Legal commentator Joe Patrice summed up Alito’s concurrence better than I can. He wrote: “I appreciate that Alito took the time to write a concurrence to say ‘obviously the legislative history and the common sense interpretation of this text would ban bump stocks but instead, fuck you.’”

Alito’s solution to the problem he invented was the most devious part of his whole disingenuous decision. Alito wrote that Congress should pass a new law explicitly banning bump stocks. That would be a good solution… if Sam Alito and Clarence Thomas didn’t exist. But since they do, any law Congress passes banning bump stocks will likely be overturned by the Supreme Court.

It is important for voters (and any lawmakers reading this) to understand how this is going to play out under Republican logic. In 2022, in a case called New York State Rifle & Pistol Association v. Bruen, Thomas and his fellow conservatives invented a new standard for gun regulations. In order for new laws to survive a challenge under the Second Amendment, legislators including Congress must be able to show that any new gun regulation it passes essentially already existed in America at the time of its founding. Thomas calls this the “history and traditions” test. If white enslavers didn’t restrict access to weapons in the 18th century, Thomas says that we can’t do it today.

Now, obviously, machine guns did not exist in 1787, nor is there a history or tradition of Americans defending their property with, say, Gatling guns in the 1900s; moreover, Congress did ban machine guns in 1934, establishing its own tradition of keeping these things out of the hands of private citizens. Unfortunately, as of today’s ruling, bump stocks no longer fit into that category of weapons that were traditionally banned. According to Thomas, the first attempt to ban bump stocks specifically was not in 1934 but in 2017. He’s pushed the timeline back 83 years.

So now, should Congress once again ban bump stocks (and, they won’t, not while Republicans control Congress), Thomas will turn around and say that the “new” legislation does not follow the history and traditions of American gun laws. Thomas will vote to overrule the very law Alito says should be passed, and I’ll bet all the money in my pocket that Alito goes right along with him and blames Martha-Ann for turning his solution upside down.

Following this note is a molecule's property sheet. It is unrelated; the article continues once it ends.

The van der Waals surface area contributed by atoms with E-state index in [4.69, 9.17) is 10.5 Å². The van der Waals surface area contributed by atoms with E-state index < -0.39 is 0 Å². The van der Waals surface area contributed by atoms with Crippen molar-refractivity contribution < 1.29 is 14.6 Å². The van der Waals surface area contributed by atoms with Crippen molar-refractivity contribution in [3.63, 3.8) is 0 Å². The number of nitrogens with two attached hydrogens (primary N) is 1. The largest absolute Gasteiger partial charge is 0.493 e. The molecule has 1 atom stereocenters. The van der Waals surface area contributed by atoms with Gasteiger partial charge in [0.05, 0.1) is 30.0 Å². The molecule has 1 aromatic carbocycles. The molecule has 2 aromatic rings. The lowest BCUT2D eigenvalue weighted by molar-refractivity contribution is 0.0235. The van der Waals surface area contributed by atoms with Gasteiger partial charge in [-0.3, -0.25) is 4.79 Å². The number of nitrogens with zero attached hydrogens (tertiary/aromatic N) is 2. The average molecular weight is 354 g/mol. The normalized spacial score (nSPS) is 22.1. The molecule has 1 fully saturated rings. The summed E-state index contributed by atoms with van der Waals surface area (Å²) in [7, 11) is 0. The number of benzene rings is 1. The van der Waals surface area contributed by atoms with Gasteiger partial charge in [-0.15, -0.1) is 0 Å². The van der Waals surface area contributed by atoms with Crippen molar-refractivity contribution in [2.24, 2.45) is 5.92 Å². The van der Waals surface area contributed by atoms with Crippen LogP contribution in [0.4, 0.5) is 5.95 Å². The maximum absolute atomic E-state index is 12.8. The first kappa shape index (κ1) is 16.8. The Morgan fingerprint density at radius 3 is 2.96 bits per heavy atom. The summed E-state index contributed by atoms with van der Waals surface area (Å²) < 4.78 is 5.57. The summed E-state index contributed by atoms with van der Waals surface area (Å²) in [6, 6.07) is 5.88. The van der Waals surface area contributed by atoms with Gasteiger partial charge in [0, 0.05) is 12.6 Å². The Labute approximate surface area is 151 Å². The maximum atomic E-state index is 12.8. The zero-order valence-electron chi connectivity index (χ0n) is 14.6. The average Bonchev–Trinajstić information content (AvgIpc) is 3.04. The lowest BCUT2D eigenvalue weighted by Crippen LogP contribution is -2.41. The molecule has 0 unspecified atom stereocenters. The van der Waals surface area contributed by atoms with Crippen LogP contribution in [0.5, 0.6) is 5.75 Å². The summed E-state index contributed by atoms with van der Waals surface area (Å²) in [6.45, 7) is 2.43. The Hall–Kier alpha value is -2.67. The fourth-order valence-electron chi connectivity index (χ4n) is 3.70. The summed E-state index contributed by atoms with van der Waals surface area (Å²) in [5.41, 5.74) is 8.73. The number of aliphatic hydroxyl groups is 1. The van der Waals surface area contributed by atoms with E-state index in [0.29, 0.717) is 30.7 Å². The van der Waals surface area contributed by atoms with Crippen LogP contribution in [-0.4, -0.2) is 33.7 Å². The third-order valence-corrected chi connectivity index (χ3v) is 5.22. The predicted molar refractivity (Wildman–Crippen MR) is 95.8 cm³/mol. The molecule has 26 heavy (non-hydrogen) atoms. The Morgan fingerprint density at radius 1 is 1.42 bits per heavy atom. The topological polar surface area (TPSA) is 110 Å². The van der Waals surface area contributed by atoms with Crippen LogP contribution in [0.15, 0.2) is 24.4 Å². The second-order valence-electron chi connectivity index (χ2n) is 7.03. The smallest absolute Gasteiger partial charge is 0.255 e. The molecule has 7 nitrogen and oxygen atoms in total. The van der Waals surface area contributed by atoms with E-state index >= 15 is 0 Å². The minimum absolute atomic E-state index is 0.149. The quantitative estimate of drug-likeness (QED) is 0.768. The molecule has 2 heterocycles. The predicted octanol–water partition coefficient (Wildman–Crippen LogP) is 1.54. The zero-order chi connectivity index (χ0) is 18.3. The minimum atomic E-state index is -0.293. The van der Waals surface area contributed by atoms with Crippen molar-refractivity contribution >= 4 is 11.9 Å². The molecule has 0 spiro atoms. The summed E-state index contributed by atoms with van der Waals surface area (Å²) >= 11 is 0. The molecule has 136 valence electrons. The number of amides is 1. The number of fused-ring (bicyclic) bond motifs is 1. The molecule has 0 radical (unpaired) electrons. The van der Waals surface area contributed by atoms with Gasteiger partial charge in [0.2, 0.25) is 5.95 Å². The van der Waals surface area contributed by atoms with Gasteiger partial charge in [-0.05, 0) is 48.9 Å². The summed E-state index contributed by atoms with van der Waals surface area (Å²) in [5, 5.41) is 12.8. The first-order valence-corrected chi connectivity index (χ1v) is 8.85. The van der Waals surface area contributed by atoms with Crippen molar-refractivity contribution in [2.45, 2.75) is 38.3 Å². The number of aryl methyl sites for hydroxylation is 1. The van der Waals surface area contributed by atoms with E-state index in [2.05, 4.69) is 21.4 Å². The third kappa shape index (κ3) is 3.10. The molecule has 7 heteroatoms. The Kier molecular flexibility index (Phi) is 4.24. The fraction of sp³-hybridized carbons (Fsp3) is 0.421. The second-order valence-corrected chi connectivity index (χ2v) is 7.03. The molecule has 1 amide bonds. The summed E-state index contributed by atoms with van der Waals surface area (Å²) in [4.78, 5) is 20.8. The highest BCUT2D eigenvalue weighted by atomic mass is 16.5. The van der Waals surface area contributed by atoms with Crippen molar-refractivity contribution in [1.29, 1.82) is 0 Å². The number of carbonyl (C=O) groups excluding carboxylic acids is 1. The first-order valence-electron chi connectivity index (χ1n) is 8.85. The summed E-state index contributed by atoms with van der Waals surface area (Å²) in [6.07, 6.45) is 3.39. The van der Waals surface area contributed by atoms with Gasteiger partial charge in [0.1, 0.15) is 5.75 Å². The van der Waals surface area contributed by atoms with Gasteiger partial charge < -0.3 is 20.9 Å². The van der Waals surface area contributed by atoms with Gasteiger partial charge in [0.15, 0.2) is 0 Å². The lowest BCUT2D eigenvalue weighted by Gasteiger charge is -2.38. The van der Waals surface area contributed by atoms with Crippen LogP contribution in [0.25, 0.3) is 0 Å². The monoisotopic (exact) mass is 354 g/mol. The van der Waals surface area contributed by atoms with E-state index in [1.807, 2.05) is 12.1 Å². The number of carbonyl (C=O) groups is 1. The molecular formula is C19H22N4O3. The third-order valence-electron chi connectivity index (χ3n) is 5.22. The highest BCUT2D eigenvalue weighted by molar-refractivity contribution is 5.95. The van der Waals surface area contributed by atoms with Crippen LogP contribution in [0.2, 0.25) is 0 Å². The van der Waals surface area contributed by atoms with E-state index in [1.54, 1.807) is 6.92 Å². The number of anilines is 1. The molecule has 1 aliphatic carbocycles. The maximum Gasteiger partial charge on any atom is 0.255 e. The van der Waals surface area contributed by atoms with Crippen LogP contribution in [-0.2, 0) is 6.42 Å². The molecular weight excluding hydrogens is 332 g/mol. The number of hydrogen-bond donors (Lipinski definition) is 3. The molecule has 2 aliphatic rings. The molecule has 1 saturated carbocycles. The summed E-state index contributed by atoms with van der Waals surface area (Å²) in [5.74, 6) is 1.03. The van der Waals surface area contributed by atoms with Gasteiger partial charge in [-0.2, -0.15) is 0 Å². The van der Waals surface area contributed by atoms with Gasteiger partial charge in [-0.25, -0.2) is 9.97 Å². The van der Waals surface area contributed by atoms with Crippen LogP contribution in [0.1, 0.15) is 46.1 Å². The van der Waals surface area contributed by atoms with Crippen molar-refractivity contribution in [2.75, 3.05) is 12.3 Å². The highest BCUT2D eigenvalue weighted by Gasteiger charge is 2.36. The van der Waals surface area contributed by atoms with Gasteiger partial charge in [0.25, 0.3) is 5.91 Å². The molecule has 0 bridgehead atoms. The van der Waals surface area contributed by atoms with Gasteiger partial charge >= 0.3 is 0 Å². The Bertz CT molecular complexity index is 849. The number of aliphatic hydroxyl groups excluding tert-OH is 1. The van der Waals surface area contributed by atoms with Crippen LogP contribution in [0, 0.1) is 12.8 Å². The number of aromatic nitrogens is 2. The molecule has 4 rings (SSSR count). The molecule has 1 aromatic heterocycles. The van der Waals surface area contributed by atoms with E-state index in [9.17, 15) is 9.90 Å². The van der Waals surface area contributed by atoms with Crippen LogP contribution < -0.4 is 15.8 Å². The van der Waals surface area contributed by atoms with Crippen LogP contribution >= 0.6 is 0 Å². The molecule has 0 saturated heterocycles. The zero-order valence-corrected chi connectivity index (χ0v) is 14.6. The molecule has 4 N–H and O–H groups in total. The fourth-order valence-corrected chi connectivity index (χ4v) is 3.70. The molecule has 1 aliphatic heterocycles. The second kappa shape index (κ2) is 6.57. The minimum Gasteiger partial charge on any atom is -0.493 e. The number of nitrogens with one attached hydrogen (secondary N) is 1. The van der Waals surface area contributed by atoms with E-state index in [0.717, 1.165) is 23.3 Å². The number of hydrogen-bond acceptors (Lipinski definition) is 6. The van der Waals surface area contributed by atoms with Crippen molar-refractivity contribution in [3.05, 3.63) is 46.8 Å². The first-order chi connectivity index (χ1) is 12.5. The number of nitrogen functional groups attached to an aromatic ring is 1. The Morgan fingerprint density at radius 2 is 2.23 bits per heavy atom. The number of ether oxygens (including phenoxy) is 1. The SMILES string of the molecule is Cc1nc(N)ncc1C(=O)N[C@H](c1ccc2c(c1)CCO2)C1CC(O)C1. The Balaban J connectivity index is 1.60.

The Republicans on the Supreme Court will not allow us to be safe. I am forced to conclude that they want the mass killings to continue, because every time somebody, even Donald Trump, does something to stop them, Republicans on the court block the solution and push us back into the bloody muck.

The bump stock decision is not a statutory judgment. It is a death sentence. The only complication is that we don’t yet know who will die because of it. In a just world, the Supreme Court justices who joined this opinion today should have to bury the victims of the next mass shooter who uses a bump stock to murder an entire schoolhouse, office complex, house of worship, dance club, or music festival. Then, nobody should let them wash their hands. Since the six conservatives are forcing us to die like this, they should be forced to live with the consequences.

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Elie Mystal

Elie Mystal is The Nation’s justice correspondent and the host of its legal podcast, Contempt of Court. He is also an Alfred Knobler Fellow at the Type Media Center. His first book is the New York Times bestseller Allow Me to Retort: A Black Guy’s Guide to the Constitution, published by The New Press. Elie can be followed @ElieNYC.